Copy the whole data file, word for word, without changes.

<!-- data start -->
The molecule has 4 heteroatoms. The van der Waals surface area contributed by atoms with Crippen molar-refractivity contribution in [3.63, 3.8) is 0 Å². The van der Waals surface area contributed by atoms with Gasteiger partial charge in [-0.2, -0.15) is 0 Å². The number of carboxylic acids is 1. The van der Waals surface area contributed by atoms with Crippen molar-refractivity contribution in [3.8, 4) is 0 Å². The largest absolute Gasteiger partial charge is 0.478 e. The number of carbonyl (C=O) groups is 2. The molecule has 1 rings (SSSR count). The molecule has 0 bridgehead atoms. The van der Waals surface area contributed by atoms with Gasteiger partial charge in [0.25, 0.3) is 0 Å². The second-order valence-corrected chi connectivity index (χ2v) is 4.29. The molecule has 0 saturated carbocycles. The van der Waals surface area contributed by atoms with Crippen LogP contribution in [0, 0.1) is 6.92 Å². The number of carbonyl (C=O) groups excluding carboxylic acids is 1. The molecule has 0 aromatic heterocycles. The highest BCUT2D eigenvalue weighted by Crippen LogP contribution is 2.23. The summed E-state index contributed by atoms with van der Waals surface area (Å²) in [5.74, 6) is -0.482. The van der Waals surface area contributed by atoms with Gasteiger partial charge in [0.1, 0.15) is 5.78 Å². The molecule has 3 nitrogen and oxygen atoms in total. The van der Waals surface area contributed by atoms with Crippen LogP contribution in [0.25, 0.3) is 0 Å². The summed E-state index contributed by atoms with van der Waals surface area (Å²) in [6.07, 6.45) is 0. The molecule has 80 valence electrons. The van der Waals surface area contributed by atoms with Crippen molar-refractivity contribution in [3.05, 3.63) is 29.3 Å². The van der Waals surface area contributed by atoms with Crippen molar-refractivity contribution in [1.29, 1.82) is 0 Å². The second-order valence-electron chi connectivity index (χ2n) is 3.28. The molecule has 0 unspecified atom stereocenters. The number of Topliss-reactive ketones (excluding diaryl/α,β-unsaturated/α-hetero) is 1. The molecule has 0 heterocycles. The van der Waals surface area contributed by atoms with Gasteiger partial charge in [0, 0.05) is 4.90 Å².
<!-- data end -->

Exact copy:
The molecule has 4 heteroatoms. The van der Waals surface area contributed by atoms with Crippen molar-refractivity contribution in [3.63, 3.8) is 0 Å². The van der Waals surface area contributed by atoms with Gasteiger partial charge in [-0.2, -0.15) is 0 Å². The number of carboxylic acids is 1. The van der Waals surface area contributed by atoms with Crippen molar-refractivity contribution in [3.8, 4) is 0 Å². The largest absolute Gasteiger partial charge is 0.478 e. The number of carbonyl (C=O) groups is 2. The molecule has 1 rings (SSSR count). The molecule has 0 bridgehead atoms. The van der Waals surface area contributed by atoms with Gasteiger partial charge in [0.25, 0.3) is 0 Å². The second-order valence-corrected chi connectivity index (χ2v) is 4.29. The molecule has 0 saturated carbocycles. The van der Waals surface area contributed by atoms with Crippen LogP contribution in [0, 0.1) is 6.92 Å². The number of carbonyl (C=O) groups excluding carboxylic acids is 1. The molecule has 0 aromatic heterocycles. The highest BCUT2D eigenvalue weighted by Crippen LogP contribution is 2.23. The summed E-state index contributed by atoms with van der Waals surface area (Å²) in [5.74, 6) is -0.482. The van der Waals surface area contributed by atoms with Gasteiger partial charge in [0.1, 0.15) is 5.78 Å². The molecule has 3 nitrogen and oxygen atoms in total. The van der Waals surface area contributed by atoms with Crippen LogP contribution in [0.25, 0.3) is 0 Å². The summed E-state index contributed by atoms with van der Waals surface area (Å²) in [6.07, 6.45) is 0. The molecule has 80 valence electrons. The van der Waals surface area contributed by atoms with Crippen molar-refractivity contribution in [3.05, 3.63) is 29.3 Å². The van der Waals surface area contributed by atoms with Crippen molar-refractivity contribution in [1.29, 1.82) is 0 Å². The second-order valence-electron chi connectivity index (χ2n) is 3.28. The molecule has 0 unspecified atom stereocenters. The number of Topliss-reactive ketones (excluding diaryl/α,β-unsaturated/α-hetero) is 1. The molecule has 0 heterocycles. The van der Waals surface area contributed by atoms with Gasteiger partial charge in [0, 0.05) is 4.90 Å².